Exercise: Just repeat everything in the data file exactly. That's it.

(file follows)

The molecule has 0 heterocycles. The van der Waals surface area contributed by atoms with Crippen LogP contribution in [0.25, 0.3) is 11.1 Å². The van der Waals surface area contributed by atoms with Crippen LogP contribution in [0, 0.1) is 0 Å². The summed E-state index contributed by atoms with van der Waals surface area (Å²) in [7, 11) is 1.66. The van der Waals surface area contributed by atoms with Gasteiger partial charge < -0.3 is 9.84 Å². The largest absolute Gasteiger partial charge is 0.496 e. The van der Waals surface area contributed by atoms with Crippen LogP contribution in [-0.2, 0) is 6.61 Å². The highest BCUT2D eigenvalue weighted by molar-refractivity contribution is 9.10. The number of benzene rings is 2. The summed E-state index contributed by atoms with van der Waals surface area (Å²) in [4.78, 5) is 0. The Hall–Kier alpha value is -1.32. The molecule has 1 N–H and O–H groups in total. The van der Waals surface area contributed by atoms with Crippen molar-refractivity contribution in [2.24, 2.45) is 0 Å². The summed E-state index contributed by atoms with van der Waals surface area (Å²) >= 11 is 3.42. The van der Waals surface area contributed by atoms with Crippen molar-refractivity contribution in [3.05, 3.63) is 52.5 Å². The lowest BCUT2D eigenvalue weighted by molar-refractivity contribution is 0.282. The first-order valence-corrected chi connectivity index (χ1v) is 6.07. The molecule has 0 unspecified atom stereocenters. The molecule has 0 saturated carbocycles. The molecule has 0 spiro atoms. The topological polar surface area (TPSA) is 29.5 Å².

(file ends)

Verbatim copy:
The molecule has 0 heterocycles. The van der Waals surface area contributed by atoms with Crippen LogP contribution in [0.25, 0.3) is 11.1 Å². The van der Waals surface area contributed by atoms with Crippen LogP contribution in [0, 0.1) is 0 Å². The summed E-state index contributed by atoms with van der Waals surface area (Å²) in [7, 11) is 1.66. The van der Waals surface area contributed by atoms with Gasteiger partial charge < -0.3 is 9.84 Å². The largest absolute Gasteiger partial charge is 0.496 e. The van der Waals surface area contributed by atoms with Crippen LogP contribution in [-0.2, 0) is 6.61 Å². The highest BCUT2D eigenvalue weighted by molar-refractivity contribution is 9.10. The number of benzene rings is 2. The summed E-state index contributed by atoms with van der Waals surface area (Å²) in [4.78, 5) is 0. The Hall–Kier alpha value is -1.32. The molecule has 1 N–H and O–H groups in total. The van der Waals surface area contributed by atoms with Crippen molar-refractivity contribution in [2.24, 2.45) is 0 Å². The summed E-state index contributed by atoms with van der Waals surface area (Å²) >= 11 is 3.42. The van der Waals surface area contributed by atoms with Crippen molar-refractivity contribution in [3.05, 3.63) is 52.5 Å². The lowest BCUT2D eigenvalue weighted by molar-refractivity contribution is 0.282. The first-order valence-corrected chi connectivity index (χ1v) is 6.07. The molecule has 0 unspecified atom stereocenters. The molecule has 0 saturated carbocycles. The molecule has 0 spiro atoms. The topological polar surface area (TPSA) is 29.5 Å².